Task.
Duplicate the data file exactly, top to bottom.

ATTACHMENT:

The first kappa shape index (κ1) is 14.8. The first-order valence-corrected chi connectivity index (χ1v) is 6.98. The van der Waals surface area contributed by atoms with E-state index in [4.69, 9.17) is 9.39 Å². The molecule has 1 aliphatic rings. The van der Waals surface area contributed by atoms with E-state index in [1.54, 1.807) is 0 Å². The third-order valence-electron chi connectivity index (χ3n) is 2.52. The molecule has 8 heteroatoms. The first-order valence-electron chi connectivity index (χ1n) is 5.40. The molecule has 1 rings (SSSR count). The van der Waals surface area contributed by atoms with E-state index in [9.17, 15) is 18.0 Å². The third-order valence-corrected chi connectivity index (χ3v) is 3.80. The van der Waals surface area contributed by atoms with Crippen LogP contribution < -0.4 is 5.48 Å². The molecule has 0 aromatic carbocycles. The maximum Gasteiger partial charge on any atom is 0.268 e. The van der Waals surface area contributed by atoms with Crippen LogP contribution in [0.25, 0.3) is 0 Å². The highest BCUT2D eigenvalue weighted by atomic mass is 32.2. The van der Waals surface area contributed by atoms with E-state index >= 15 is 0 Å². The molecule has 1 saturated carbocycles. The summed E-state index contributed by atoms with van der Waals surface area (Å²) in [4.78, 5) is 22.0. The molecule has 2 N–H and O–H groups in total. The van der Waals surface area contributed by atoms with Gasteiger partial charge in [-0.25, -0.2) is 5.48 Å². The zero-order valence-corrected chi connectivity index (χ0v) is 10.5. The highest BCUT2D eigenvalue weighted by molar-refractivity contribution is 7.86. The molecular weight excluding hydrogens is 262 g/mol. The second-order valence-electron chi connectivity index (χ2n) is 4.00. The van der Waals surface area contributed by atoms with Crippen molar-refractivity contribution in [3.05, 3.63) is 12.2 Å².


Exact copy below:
The first kappa shape index (κ1) is 14.8. The first-order valence-corrected chi connectivity index (χ1v) is 6.98. The van der Waals surface area contributed by atoms with E-state index in [4.69, 9.17) is 9.39 Å². The molecule has 1 aliphatic rings. The van der Waals surface area contributed by atoms with E-state index in [1.54, 1.807) is 0 Å². The third-order valence-electron chi connectivity index (χ3n) is 2.52. The molecule has 8 heteroatoms. The first-order valence-electron chi connectivity index (χ1n) is 5.40. The molecule has 1 rings (SSSR count). The van der Waals surface area contributed by atoms with E-state index in [9.17, 15) is 18.0 Å². The third-order valence-corrected chi connectivity index (χ3v) is 3.80. The van der Waals surface area contributed by atoms with Crippen LogP contribution < -0.4 is 5.48 Å². The molecule has 0 aromatic carbocycles. The maximum Gasteiger partial charge on any atom is 0.268 e. The van der Waals surface area contributed by atoms with Crippen LogP contribution in [0.25, 0.3) is 0 Å². The highest BCUT2D eigenvalue weighted by atomic mass is 32.2. The van der Waals surface area contributed by atoms with E-state index >= 15 is 0 Å². The molecule has 1 saturated carbocycles. The summed E-state index contributed by atoms with van der Waals surface area (Å²) in [4.78, 5) is 22.0. The molecule has 2 N–H and O–H groups in total. The van der Waals surface area contributed by atoms with Gasteiger partial charge in [-0.25, -0.2) is 5.48 Å². The zero-order valence-corrected chi connectivity index (χ0v) is 10.5. The highest BCUT2D eigenvalue weighted by molar-refractivity contribution is 7.86. The molecular weight excluding hydrogens is 262 g/mol. The second-order valence-electron chi connectivity index (χ2n) is 4.00. The van der Waals surface area contributed by atoms with Crippen molar-refractivity contribution in [3.05, 3.63) is 12.2 Å².